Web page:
By comparison, corporate governance reforms cost essentially zero cash and don’t further increase government debt.

Theory and practice

Non-diversity: about 0.6% of Japanese Board Directors of listed companies are non-Japanese

As of 17 December 2015 Japan has 3504 listed companies on the exchanges operated by the Japan Exchange Group:

  • TSE 1st section: 1933 (incl. 6 foreign companies)
  • TSE 2nd section: 544 (incl. 1 foreign company)
  • Mothers: 219 (including 1 foreign company)
  • JASDAQ Standard: 750 (including 1 foreign company)
  • JASDAQ Growth: 44 (including 0 foreign company)
  • TOKYO PRO Market: 14 (including 0 foreign company)
  • Total: 3504 (including 9 foreign companies)

In addition there are three regional exchanges:

  • Fukuoka Stock Exchange
  • Nagoya Stock Exchange
  • Sapporo Stock Exchange

Assuming there are about 10 Board Directors per company, there are about 35,000 Board Directors of listed companies in Japan. Of these approximately 200 are foreigners, ie. about 0.6% of Directors of listed Japanese companies are foreign (I am one of these).

Maybe 10-20 of Japan’s public companies are “Englishized” such as Rakuten or SoftBank, or hire simultaneous interpreters at Board Level (you’ll see Directors with headphones listening to the interpreted/translated version of what is being said – of course slowing and filtering understanding and communication)

All other approx. 3490 Japanese Stock Exchange listed companies are run 100% in Japanese language at all levels including Board level – and almost exclusively by Japanese men.

In a rapidly globalizing world, these companies desperately need global input from many nationalities, different backgrounds, and genders at Board level in Japanese language, but the number of people providing this depth of diversity, having the qualifications and being able to function at Board level in Japanese in addition to several other languages is severely limited – this is one of several factors limiting Japan’s growth after having caught up with developed countries in the 1980ies.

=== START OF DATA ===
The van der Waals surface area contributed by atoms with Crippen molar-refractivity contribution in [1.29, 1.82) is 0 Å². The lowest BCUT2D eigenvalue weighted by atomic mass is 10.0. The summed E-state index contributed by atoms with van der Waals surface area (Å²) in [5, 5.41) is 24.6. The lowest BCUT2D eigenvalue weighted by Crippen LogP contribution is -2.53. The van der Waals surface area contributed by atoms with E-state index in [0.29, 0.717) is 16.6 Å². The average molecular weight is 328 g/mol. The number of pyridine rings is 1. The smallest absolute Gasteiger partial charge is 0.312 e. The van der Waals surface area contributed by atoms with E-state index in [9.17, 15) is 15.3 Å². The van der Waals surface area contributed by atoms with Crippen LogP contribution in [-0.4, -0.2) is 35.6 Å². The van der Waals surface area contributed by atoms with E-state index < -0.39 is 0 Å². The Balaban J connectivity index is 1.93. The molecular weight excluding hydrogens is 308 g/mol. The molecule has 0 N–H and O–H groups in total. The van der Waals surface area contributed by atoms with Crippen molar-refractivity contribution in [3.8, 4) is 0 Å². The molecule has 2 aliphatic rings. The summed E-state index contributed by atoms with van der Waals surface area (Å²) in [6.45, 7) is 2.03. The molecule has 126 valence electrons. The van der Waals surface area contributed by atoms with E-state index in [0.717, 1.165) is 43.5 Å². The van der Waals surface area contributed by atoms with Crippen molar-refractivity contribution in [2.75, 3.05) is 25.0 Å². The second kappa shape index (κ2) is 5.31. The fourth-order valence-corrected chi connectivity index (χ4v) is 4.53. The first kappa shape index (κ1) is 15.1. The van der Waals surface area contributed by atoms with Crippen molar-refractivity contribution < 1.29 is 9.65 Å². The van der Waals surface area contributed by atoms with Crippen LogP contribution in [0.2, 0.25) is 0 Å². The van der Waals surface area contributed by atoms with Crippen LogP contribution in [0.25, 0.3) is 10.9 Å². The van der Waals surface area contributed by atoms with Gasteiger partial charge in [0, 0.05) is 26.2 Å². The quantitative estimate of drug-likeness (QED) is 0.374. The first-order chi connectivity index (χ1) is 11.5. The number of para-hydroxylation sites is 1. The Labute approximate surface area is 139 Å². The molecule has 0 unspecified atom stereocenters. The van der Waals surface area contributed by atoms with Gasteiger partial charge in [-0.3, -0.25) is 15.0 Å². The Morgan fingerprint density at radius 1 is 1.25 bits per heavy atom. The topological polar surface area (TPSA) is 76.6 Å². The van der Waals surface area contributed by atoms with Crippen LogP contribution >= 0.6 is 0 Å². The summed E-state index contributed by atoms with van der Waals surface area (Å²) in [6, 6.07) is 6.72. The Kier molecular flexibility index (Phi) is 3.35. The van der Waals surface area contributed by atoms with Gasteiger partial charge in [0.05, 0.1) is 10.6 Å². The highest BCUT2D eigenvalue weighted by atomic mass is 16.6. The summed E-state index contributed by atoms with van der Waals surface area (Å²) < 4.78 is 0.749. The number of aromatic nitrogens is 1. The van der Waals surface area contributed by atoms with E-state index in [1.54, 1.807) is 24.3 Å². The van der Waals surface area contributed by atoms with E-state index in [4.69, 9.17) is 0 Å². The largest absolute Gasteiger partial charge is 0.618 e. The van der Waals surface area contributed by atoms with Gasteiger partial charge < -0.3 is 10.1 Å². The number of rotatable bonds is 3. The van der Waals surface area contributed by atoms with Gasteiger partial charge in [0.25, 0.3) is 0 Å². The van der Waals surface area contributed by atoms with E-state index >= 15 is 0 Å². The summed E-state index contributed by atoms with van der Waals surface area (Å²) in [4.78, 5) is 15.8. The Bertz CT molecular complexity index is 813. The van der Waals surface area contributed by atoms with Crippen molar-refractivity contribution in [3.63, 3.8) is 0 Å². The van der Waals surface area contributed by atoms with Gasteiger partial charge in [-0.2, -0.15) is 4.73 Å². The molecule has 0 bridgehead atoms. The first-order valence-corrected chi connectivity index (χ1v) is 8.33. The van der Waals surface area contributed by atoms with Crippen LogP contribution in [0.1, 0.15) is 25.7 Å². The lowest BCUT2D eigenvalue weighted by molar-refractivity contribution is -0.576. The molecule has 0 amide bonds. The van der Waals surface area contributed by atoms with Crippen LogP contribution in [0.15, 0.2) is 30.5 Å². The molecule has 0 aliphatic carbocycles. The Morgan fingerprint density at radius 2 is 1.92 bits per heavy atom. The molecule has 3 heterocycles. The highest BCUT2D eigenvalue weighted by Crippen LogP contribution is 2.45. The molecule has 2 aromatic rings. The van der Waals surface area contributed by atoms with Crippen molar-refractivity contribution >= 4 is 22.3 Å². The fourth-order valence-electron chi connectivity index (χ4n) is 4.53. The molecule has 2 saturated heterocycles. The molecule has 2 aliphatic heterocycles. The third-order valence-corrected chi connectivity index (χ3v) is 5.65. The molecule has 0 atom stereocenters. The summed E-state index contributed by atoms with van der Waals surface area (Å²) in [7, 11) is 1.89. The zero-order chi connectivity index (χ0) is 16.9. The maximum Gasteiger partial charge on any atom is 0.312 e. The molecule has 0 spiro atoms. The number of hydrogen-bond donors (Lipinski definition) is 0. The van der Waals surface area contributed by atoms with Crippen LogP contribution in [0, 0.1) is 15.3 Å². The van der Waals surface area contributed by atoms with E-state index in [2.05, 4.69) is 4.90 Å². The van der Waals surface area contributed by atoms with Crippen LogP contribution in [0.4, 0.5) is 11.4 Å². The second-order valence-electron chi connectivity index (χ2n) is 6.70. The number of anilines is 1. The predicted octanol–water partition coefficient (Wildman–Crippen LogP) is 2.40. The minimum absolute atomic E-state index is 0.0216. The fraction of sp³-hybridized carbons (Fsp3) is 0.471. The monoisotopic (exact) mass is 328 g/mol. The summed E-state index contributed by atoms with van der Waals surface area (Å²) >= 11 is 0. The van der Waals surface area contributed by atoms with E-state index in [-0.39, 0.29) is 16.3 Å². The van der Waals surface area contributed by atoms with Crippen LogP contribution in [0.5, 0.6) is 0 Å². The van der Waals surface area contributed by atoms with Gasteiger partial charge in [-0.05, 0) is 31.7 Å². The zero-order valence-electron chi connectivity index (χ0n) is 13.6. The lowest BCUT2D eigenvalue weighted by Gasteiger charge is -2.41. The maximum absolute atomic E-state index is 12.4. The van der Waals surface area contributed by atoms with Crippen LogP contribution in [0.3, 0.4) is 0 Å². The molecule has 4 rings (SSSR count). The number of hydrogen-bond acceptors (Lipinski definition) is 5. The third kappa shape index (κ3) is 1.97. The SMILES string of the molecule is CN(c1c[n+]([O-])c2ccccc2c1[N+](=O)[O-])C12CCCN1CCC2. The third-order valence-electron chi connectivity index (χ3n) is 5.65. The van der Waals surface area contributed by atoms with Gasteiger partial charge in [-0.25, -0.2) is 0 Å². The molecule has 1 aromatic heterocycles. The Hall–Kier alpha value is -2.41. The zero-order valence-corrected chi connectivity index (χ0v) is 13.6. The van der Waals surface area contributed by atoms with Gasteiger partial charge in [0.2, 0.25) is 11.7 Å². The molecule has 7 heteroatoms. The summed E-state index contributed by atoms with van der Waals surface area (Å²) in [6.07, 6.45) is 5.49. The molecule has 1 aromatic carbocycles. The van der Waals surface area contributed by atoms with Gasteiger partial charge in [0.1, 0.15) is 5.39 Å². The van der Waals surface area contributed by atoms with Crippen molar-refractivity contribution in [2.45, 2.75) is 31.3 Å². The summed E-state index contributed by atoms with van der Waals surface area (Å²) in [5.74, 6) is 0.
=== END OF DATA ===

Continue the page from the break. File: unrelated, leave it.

What are the main issues?

Diversity delivers better decisions and better results

Japan has many outstanding leaders, such as SoftBank’s founder Masayoshi Son, or Kyocera’s founder Kazuo Inamori, who also founded part of today’s KDDI, and who turned around Japan Airlines from bankruptcy in his 80s.

Some Japanese Executives are outstanding leaders, however, many are not, but function more like chief administrators – as in any other country.

Outstanding leaders don’t fear working with excellent people and will attract top leaders. However, chief administrator type executives will fear for their power and will assemble teams who fear to speak out, as can be observed in many recent corporate scandals in Japan, and many other major countries. Corporate scandals and corporate governance failures may happen anywhere, not just in Japan.

Diversity at top management levels and Board levels has many benefits, as has been proven in many studies. Diversity delivers better decisions and better results. Boards of Directors are one way to bring diversity to decision making.

Overcoming stagnation

Many major Japanese corporations show no growth and no income for the last 20 years.

A showcase example are Japan’s top-8 electronics conglomerates. Combined they are as large as the economy of the Netherlands, but contrary to The Netherlands, they have shown no growth for the last 17-20 years, as well as losing money on average over all these years. Of course, as a consequence the market capitalization = value of these top-8 electronics companies has decreased dramatically. While Japan’s top-8 electronics companies dominated 60% or more percent of the global electronics industry in the 1980, they have fallen steep. Clearly a dramatic example of failed corporate governance, and surely a big push for Prime Minister Abe to put so much priority on improving Japan’s corporate governance, together of course with the need to improve employment, and returns for pension funds to fund Japan’s aging population.